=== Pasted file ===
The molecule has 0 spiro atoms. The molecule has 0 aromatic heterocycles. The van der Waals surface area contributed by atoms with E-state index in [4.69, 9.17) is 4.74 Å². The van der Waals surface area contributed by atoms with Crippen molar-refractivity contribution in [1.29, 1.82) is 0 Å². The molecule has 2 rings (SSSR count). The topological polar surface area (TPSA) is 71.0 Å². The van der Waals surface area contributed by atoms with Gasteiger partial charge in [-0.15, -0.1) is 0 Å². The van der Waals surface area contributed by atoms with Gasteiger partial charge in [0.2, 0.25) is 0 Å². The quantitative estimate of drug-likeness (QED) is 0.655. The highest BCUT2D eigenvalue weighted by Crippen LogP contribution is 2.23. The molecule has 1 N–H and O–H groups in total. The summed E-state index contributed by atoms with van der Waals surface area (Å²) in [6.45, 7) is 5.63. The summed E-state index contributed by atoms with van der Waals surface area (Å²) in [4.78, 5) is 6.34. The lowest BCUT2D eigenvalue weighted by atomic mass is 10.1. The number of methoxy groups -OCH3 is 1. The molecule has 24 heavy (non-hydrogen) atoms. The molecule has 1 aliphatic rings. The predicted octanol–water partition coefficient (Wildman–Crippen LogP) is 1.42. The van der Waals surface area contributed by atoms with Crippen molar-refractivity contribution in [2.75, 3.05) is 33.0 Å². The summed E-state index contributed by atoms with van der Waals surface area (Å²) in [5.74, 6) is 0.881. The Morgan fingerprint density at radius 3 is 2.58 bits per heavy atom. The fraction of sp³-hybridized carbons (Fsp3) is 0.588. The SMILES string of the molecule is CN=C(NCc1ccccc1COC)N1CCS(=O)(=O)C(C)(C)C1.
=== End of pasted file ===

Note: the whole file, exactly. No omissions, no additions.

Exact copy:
The molecule has 0 spiro atoms. The molecule has 0 aromatic heterocycles. The van der Waals surface area contributed by atoms with E-state index in [4.69, 9.17) is 4.74 Å². The van der Waals surface area contributed by atoms with Crippen molar-refractivity contribution in [1.29, 1.82) is 0 Å². The molecule has 2 rings (SSSR count). The topological polar surface area (TPSA) is 71.0 Å². The van der Waals surface area contributed by atoms with Gasteiger partial charge in [-0.15, -0.1) is 0 Å². The van der Waals surface area contributed by atoms with Gasteiger partial charge in [0.2, 0.25) is 0 Å². The quantitative estimate of drug-likeness (QED) is 0.655. The highest BCUT2D eigenvalue weighted by Crippen LogP contribution is 2.23. The molecule has 1 N–H and O–H groups in total. The summed E-state index contributed by atoms with van der Waals surface area (Å²) in [6.45, 7) is 5.63. The summed E-state index contributed by atoms with van der Waals surface area (Å²) in [4.78, 5) is 6.34. The lowest BCUT2D eigenvalue weighted by atomic mass is 10.1. The number of methoxy groups -OCH3 is 1. The molecule has 24 heavy (non-hydrogen) atoms. The molecule has 1 aliphatic rings. The predicted octanol–water partition coefficient (Wildman–Crippen LogP) is 1.42. The van der Waals surface area contributed by atoms with Crippen molar-refractivity contribution in [2.75, 3.05) is 33.0 Å². The summed E-state index contributed by atoms with van der Waals surface area (Å²) in [5.74, 6) is 0.881. The Morgan fingerprint density at radius 3 is 2.58 bits per heavy atom. The fraction of sp³-hybridized carbons (Fsp3) is 0.588. The SMILES string of the molecule is CN=C(NCc1ccccc1COC)N1CCS(=O)(=O)C(C)(C)C1.